…in which I go back through my long-neglected IFDB to-play list and tick a few entries off.
dirty words in the dictionary (hcgoldsmith): an exploration of gaps, omissions, lacunae, and loops with regard to sex-words in Samuel Johnson’s 1755 “Dictionary of the English Language”. This does (almost) precisely what it says on the tin: it is a linkified version of a subset of the dictionary, plus some marginalia-like notations representing the thoughts of a reader, which suggest other cross-references.
Poking around in dictionary-like things can be fun; Diana Wynne Jones’ Tough Guide to Fantasyland could probably be considered as a CYOA (if so, it’d be one of the better ones). There, however, a lot of the enjoyment is of the discovery kind. This is more of a twinebound (adj. used of any work of choice-based interactive fiction in which the player’s experience of constrained or denied agency is a central rhetorical point) piece, the dictionary looping back heavily on itself in circular definitions and elision, relying on cultural assumptions which it avoids explaining.
I enjoy digging through old books dealing with sexuality – one of my most prized books is W.J. Truitt’s Nature’s Secrets Revealed: Scientific Knowledge of the Laws of Sex Life and Heredity, a Christian eugenics health-manual published in Ohio in 1916. The fun, there, lies in discovery: you know in general the variety of awfulness that it’s going to express, but the pleasure lies in finding strange extended metaphors, over-the-top illustrations, turns of phrase, weird theoretical deviations from the expected script. The much more constrained forms of dictionary entries means that DWitD doesn’t really provide any of that.
Magical Makeover (S. Woodson): A familiar tack of Twine advocacy pieces: take some problematic social issue, particularly as expressed through games, and make it grotesque and unsettling. In this case, it’s a satire/re-appropriation of beauty-oriented games targeted at young girls: beauty products are presented as uncanny magic, and have actually-transformational results with strange consequences. There is a judgy magic mirror.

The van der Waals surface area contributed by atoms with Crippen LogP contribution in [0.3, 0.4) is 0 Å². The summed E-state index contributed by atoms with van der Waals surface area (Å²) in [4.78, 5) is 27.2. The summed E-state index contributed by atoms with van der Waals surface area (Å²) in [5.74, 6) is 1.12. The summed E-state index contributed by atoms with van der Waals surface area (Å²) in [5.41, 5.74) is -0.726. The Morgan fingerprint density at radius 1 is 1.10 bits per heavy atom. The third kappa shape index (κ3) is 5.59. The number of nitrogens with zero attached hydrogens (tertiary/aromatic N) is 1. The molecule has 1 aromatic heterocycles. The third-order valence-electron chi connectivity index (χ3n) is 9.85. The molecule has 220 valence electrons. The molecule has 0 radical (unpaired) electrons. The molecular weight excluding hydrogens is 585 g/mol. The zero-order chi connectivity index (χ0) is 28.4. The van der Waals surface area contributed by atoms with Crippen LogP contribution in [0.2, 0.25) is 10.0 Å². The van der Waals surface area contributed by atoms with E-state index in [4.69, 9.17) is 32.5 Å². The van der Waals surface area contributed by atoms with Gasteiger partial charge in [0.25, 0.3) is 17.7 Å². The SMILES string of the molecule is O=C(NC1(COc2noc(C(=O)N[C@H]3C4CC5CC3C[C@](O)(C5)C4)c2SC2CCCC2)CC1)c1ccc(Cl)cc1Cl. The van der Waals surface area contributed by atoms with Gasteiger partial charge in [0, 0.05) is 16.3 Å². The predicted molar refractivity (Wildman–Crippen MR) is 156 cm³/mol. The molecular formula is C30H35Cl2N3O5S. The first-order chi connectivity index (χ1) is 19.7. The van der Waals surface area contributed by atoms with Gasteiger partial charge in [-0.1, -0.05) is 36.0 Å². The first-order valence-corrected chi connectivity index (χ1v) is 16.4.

Mechanically, it’s a Sorting Hat kind of game: your choices of beauty product determine which of several branches you find yourself going down, most of which are pure-choiceless. Although the results are weird and are at least informed by Twine’s strong taste for body-horror, they don’t get so visceral as to make the piece unsuitable for its ostensive audience; and the story progresses away from its beauty-myth opening into fantasy adventure that’s only tangentially related. The on-the-nose theme and long linear sections could easily have rendered the piece tedious, but it’s buoyed up by a pleasant Diana Wynne Jones-ish ordinariness-of-the-fantastic charm.
(Inside The) Japanese American Internment (tfickle): A school-project-feeling piece about an important topic; incomplete. At least in the early game, the writing has a tone of terse, bored diligence about it:
You step off the bus and are greeted with a sign: “Central Utah War Relocation Center.” There’s barbed wire everywhere, and a bunch of barracks. This is it. You’re now a prisoner in an internment camp.
However, once you get past the relatively weighty decisions during the war itself, the experience shifts somewhat; you develop a host of connections to family and friends that were never mentioned before, and the writing takes on a more descriptive (sometimes over-wordy) quality.
It occupies that uncomfortable space in between first-hand personal account and impersonal factual account. I found myself uncertain about lots of details of accuracy; I think it would have been stronger with inline quotes from primary sources, or at least a bibliography. The author suggests that they’re aiming to expand the work with (among other things) a parser-based section of the camps themselves, which may go some way to explaining why this section is so minimal.